The end of winter and beginning of spring can be a difficult time for many. Some years winter prolongs its stay, and sometimes spring showers continue into the start of summer. Weather across Canada can be inconsistent with the season. If you close your eyes and think of how the warm sunshine on your face makes you feel, or the sound of rain falling on a tin roof, you can’t deny that your emotions are affected by even the thought of a weather event.

Whether you have a preference for a specific weather occurrence or not, how much of an effect does the weather have on our mood? In this blog we discuss the relationship between seasons, weather patterns, and our emotions.


Here in Canada we experience a variety of weather patterns. From hot and dry summers, to wet and cold winters. No matter the province you reside in, you can expect to see a wide range in seasonal activity. The hardest time for many is the winter – especially when it begins early and/or lingers on into our spring. Whether you experience mood swings associated with weather, or know someone who does, understanding mood is very complicated. There are many factors that affect and contribute to changes in mood. There isn’t concrete evidence as to why you may be feeling low when it comes to bad weather, but there are studies that suggest a close relationship between mood and weather.

A 1984 study determined that the amount of sunshine, temperature and humidity a person is exposed to had a great impact on their mood. Your body naturally produces vitamin D when it is directly exposed to sunlight. Research has shown that vitamin D may play a role in regulating mood and decreasing the risk of depression. With longer winters and lower temperatures, you may be avoiding spending time outside which would naturally deplete your intake of vitamin D from the sun. With less activities and less interaction with others, you may start feeling the effects of lack of vitamin D. In addition to the lack of interaction with your family, friends and loved ones, this can have an impact on your mood.

Sleep may also be a major factor in how our mood is affected by the weather. Many living organisms experience a “circadian rhythm”, and humans are no exception. Circadian rhythms are 24-hour cycles that are part of the body’s internal clock, running in the background to carry out essential functions and processes” (Sleep Foundation). One of the well known circadian rhythms is the sleep cycle. Our sleep cycles are influenced by many factors, but one of the main influencers is the absence of light. If we are exposed to longer periods of darkness, our bodies may associate that as time to sleep. During the winter months, shorter days and longer nights may affect how alert we are or how sleepy we are feeling. With lower energy, we may want to stay inside and nap more than we would in sunny summer weather.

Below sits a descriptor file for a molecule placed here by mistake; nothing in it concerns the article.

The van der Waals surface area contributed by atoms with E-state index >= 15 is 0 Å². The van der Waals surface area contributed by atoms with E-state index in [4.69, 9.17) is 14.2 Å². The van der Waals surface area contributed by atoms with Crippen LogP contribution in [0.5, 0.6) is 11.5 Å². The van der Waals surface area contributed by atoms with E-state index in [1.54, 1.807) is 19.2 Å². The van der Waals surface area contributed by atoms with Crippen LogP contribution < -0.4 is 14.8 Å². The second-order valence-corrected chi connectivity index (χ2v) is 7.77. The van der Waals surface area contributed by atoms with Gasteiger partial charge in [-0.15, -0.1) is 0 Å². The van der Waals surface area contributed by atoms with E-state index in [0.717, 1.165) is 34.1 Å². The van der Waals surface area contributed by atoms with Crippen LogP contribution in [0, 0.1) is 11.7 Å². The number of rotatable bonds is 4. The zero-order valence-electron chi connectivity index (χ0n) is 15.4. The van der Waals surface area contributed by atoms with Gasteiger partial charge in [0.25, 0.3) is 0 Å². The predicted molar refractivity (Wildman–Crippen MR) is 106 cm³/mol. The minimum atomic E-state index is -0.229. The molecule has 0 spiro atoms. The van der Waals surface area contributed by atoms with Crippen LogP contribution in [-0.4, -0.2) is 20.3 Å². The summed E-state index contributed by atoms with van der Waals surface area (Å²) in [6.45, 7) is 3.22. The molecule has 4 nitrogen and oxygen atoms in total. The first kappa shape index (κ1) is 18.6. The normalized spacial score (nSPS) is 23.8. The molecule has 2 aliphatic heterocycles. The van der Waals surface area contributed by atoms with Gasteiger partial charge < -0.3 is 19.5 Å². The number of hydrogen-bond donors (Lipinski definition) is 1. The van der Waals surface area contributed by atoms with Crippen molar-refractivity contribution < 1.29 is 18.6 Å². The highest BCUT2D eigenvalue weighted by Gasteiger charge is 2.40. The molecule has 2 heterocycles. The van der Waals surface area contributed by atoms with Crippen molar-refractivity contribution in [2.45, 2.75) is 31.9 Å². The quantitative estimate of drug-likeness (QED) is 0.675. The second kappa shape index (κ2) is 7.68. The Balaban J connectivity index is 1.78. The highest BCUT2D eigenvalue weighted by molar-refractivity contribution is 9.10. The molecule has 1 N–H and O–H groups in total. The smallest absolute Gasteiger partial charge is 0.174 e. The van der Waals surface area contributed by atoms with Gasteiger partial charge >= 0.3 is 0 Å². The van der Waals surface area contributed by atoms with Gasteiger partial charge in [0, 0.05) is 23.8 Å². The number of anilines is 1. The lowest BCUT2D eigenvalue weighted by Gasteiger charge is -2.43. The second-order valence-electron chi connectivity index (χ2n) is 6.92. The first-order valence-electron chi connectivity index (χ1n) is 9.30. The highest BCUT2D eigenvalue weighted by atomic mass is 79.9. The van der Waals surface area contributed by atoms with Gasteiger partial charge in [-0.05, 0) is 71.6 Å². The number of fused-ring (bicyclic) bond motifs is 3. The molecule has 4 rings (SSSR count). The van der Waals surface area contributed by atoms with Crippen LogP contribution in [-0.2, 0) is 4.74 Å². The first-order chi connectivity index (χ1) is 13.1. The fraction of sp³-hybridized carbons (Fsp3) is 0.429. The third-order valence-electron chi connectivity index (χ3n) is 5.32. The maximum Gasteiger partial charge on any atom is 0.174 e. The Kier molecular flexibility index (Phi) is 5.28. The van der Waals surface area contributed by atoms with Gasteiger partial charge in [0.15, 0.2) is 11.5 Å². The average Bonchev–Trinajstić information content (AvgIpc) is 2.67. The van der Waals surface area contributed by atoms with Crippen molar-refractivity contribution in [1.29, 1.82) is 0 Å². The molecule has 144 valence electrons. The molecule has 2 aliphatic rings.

If you or a loved one is experiencing severe and prolonged changes in mood during winter months, you may be experiencing Seasonal Affective Disorder (SAD) or as its more commonly known, seasonal depression.


What is SAD? SAD is a type of depression that is closely linked to changes in season. More people are affected by SAD in locations that see major differences in weather patterns throughout the year. With less sunlight and colder weather, some individuals are more susceptible to SAD. SAD is more common in people already diagnosed with major depressive disorder or bipolar disorder. How do we recognize if someone is experiencing SAD?

Signs and symptoms of SAD:

  • Changes in appetite and weight
  • Inconsistent sleep patterns and increase in fatigue
  • Loss of interest in work, hobbies, people
  • Withdrawing from family and friends
  • Feelings of uselessness, hopelessness, guilt
  • Easily agitated
  • Trouble concentrating, or memory loss
  • Crying or feeling like you want to cry but can’t

Not only are people affected in the winter months by SAD, just like how different our personalities are from our friends and family, our preferences can also vary from person-to-person. Some individuals thrive during the winter months and have adapted to hobbies that make them happy, such as snowboarding, skating, or snowshoeing in the wilderness. Some individuals may find they prefer the cold over the excessive heat of summer. If humidity affects you during the summer, and you long for the cool air inside, you may find your mood is significantly altered in a negative way.If you or a loved one are experiencing SAD, speaking to a professional is a great way to learn the tools to cope with your mood swings. Other treatment options include light therapy, increase in vitamin D, and antidepressant medications.

The winter can be a tough time for many, but if you find you are experiencing extreme mood swings and trouble sleeping, you may be affected by SAD. There are tools to help you cope through this tough time, including speaking to a professional counsellor. If you would like to discuss SAD or any other mental health concerns with our team, or talk to a professional for more information, please contact us HERE.